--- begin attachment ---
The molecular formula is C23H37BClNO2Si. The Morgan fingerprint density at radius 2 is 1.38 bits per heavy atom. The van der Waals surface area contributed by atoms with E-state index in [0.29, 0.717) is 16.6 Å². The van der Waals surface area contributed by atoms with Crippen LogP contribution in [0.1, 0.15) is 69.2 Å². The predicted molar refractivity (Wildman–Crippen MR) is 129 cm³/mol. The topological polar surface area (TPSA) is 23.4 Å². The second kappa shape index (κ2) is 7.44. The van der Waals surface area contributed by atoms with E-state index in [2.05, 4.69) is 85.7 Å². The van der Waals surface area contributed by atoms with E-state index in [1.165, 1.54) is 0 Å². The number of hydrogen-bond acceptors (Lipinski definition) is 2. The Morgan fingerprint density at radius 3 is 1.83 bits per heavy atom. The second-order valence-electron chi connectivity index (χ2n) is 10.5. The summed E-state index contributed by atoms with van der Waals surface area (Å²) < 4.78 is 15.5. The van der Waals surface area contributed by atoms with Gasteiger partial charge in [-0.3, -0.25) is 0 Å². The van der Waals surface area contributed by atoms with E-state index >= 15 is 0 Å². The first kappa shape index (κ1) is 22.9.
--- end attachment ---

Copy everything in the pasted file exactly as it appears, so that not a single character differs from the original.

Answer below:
The molecular formula is C23H37BClNO2Si. The Morgan fingerprint density at radius 2 is 1.38 bits per heavy atom. The van der Waals surface area contributed by atoms with E-state index in [0.29, 0.717) is 16.6 Å². The van der Waals surface area contributed by atoms with Crippen LogP contribution in [0.1, 0.15) is 69.2 Å². The predicted molar refractivity (Wildman–Crippen MR) is 129 cm³/mol. The topological polar surface area (TPSA) is 23.4 Å². The second kappa shape index (κ2) is 7.44. The van der Waals surface area contributed by atoms with E-state index in [2.05, 4.69) is 85.7 Å². The van der Waals surface area contributed by atoms with E-state index in [1.165, 1.54) is 0 Å². The number of hydrogen-bond acceptors (Lipinski definition) is 2. The Morgan fingerprint density at radius 3 is 1.83 bits per heavy atom. The second-order valence-electron chi connectivity index (χ2n) is 10.5. The summed E-state index contributed by atoms with van der Waals surface area (Å²) < 4.78 is 15.5. The van der Waals surface area contributed by atoms with Gasteiger partial charge in [-0.3, -0.25) is 0 Å². The van der Waals surface area contributed by atoms with E-state index >= 15 is 0 Å². The first kappa shape index (κ1) is 22.9.